From the traffic citations you have received in the past, you should have an idea of what is on your record but you need to know also what points are attached to these offenses. Points systems differ widely from state to state. In states that do have points systems normally once you reach a certain amount of points within a certain period of time, for example 12 points in 12 months, can earn you a suspension of your license. Therefore, if you think a speeding infraction only came with 3 points and it came with 6, you may be a lot closer to a suspension or hearing about your driving style then you are aware of.
The best way to find out what is on your record is to contact your DMV and get a copy of your motor vehicle record. You normally have to pay a small fee to get a copy of your record. You also have to determine which type of driving record you want to see. In many states there are multiple types of MVRs you can request, starting at 3 years up to a complete certified record going back as far as the state keeps records on you.
Do not be surprised if you traffic tickets you were convicted of out of state on your driving record. Technology has advanced so that now most states in the US are members of the Drivers License Compact (DLC) and can fairly quickly inform your home licensing agency of an out of state conviction. Some states add these offenses to your driving record, while others do not. Before driving out of state it is a good idea to find out what your state does. Also some states add points for out of state infractions while others do not, again it is important to know how your state handles moving violations from out of state before you pay a ticket on the false belief your home state will never find out about it.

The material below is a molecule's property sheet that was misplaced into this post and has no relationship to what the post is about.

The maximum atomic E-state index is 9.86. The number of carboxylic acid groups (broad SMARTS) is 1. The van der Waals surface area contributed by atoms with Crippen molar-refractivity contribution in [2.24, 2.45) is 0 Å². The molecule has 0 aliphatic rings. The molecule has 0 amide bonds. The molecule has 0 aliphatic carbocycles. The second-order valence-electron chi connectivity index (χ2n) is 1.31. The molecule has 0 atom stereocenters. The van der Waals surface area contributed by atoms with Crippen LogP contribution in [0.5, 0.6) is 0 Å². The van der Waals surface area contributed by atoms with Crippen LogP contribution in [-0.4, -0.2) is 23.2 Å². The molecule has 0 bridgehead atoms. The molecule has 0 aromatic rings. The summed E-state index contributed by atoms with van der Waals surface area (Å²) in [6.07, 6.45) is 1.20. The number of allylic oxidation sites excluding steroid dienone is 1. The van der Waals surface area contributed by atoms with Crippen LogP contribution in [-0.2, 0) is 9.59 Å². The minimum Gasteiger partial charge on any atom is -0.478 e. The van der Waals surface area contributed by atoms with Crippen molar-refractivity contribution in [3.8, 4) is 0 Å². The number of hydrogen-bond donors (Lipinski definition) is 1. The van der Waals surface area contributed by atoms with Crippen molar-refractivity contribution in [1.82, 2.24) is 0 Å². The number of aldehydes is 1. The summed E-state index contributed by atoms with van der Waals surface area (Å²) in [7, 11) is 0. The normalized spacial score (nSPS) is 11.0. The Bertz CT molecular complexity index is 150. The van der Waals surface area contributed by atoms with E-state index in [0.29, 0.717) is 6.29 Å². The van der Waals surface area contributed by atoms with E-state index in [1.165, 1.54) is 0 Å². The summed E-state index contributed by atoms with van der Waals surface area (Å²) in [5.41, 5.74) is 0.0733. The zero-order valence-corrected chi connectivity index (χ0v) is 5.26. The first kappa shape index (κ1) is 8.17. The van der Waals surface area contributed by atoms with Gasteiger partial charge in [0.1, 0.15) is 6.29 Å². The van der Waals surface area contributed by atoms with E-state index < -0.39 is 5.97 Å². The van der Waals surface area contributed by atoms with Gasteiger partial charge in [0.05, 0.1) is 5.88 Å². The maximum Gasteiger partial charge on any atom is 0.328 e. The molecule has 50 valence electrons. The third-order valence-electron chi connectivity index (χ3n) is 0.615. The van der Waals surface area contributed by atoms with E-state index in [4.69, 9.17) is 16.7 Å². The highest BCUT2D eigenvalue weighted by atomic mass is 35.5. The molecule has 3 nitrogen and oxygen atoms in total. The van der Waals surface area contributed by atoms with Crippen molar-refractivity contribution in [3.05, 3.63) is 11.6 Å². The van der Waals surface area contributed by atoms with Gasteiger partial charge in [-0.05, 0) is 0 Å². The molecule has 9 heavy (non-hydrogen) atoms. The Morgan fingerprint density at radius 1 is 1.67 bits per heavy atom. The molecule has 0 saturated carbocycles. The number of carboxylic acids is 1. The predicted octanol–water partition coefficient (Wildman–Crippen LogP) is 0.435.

Some states driving records are easy to read while others use various abbreviations for violations and dates. If you order a copy of your MVR only to be confused about what it says than contact your DMV for clarification. You may first want to look online at the DMV website since many know their driving records are hard for a motorist to read and thus give you tips or instructions on how to read your record.
In general a driving record will include the class and the current status of the driver's license, list endorsements and restrictions, suspensions and revocations, moving violation convictions (either listed by the date of the citation or conviction), points accrued and accidents (some states report only at-fault accidents while others just that there was an accident with no fault assigned). Some state's driving records may be more comprehensive for example in Florida a complete driving record (compare to only a 3 or 7-year record) includes the following on it:
- Driver license/identification card issuances, exams passed, driver education.
- All convictions for traffic violations appearing on the driver record.
- Crash entries, within 10 years of crash date, when a traffic citation was issued as a direct result of the accident.
- All open or closed suspensions, revocations, cancellations, disqualifications appearing on the driver history.
- All entries of traffic violations with disposition of adjudication withheld.
- Correspondence indicating license issued by another state.
- Correspondence indicating adjudication withheld (when not eligible or made election but did not complete).
- Correspondence regarding D-6s (non-CDL drivers) cleared after effective date
- Department approved correspondence.
No matter what state you are licensed in your driving record holds a lot of information and you need to be aware of what is exactly is on your MVR. This will help you from accumulating too many points, know what the court and employers can see about you, help jog your own memory about when you were convicted of violation, and be able to give correct information to an insurance company when applying for insurance.
Without knowing what is on your driving record you can hurt your chances for a job, get too many violations or points and get your license suspended and also get incorrect rate quotes for car insurance. With auto insurance you are rated in part on your MVR and if you give wrong information about it the quote, you are given will need to be re-calculated once the insurer views your driving record and finds offenses you left off your application. Be a smart driver on the road by steering clear of being convicted of moving violations if possible and be a smart motorist off by knowing what is on your own driving record.